Our standard policy regarding command-line flags states that one should count the space before the dash (-) too, when there aren't any "free" options, since it doesn't exist in the shortest possible invocation. For example this:

language -option program.p

is 8 bytes longer than the shortest possible invocation being:

language program.p

However, in TIO, you don't include a space and instead click a button to add an argument. Also, you don't need to escape it either. This may apply to other online interpreters as well.

One could say that TIO is an implementation of a language, and therefore you can use flags at a lower cost. However, another opinion may be that it's just a front end and doesn't count as an implementation.

So the question is, how should we handle a situation where a front end automatically handles command-line flags with less separators and escaping? Count just like if we use the underlying interpreter directly or not?. Please note that this doesn't apply to "free" flags like Perl's -e, which shouldn't be counted anyways. Also, this question isn't about the front end being an implementation of a language itself, apart from the interpreter used underneath (e.g. interpreter wrappers with special configuration).

This question was inspired by ╬čurous's doubt for what is being asked here.

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    \$\begingroup\$ I can imagine being able to make a language on TIO that is essentially unary, but instead of the number of bytes in the program, it looks at however many blank command line arguments are present. (i.e. click the plus however many times you need instead of adding 0s to the program) \$\endgroup\$ Commented Dec 7, 2017 at 22:26
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    \$\begingroup\$ @MildlyMilquetoast: It'll get banned for the same reason metagolfscript got banned. \$\endgroup\$
    – Joshua
    Commented Mar 4, 2019 at 17:19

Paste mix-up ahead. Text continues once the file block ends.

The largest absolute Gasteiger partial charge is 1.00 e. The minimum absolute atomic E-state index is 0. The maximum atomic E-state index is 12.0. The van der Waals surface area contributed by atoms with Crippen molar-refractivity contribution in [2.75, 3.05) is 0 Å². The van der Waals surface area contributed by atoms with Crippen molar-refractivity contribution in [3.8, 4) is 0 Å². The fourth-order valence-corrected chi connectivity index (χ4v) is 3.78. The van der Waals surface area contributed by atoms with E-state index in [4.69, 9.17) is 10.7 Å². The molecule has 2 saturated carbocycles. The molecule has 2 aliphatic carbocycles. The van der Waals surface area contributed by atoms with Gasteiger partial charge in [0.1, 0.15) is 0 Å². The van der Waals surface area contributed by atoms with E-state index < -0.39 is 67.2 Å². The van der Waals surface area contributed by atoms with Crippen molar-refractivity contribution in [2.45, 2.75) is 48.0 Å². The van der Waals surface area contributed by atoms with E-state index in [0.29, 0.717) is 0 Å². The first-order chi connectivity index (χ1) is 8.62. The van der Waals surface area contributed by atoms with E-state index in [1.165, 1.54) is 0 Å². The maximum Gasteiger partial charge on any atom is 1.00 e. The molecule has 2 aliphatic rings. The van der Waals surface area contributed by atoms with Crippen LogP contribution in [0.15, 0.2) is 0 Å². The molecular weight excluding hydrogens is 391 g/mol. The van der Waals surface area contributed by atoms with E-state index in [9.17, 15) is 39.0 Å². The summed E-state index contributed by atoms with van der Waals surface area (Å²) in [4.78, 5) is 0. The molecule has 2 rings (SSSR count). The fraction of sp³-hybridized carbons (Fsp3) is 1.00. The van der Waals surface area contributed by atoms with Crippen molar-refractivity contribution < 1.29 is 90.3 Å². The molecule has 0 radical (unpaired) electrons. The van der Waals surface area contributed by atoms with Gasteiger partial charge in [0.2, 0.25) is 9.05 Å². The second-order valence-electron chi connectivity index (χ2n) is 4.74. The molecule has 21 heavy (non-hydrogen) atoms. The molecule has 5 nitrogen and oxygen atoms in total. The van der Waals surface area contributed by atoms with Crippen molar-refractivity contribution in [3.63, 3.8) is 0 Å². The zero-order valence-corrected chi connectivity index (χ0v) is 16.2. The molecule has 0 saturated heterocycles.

2 Answers 2


Let's solve the flag problem once and for all

Rather than dealing with inconsistent schemes for adding flags, let's just consider each separate invocation of a compiler/interpreter/whatever a separate implementation (and thus a separate language by our rules).

This comes with many benefits:

  1. The use of "cheating" flags is less useful, because using those flags means you're using a different language, and thus are competing only with those solutions who also use the same "cheating" flags.
  2. It is most consistent with our policy on implementations defining the language. If we view an implementation as a program that takes input and transforms it into output, then it is perfectly reasonable to consider each combination of flags as a different implementation, because the flags change how input is transformed into output - just as we would consider a different program to be a different implementation.
  3. Byte count would solely be dependent on the size of the code (barring other rules like storing data in the filename). This is much more reasonable than having to consider how many extra bytes various flags cost by comparing each invocation to a "standard" invocation.
  4. This brings languages like C, where external libraries need to be specified on the command line (e.g. -lncurses) in line with languages like Python, where external libraries don't need to be explicitly specified via command-line arguments (if the package is installed, you can import it). This removes an unnecessary penalty for languages without automatic library discovery (and other similar features of which the absence necessitates additional command line arguments).
  5. We don't need a list of rules for which flags are free versus which flags aren't. This lowers the barrier for participation for users who are not aware of all of our rules. When the obvious solution is the correct solution, new users can participate more easily.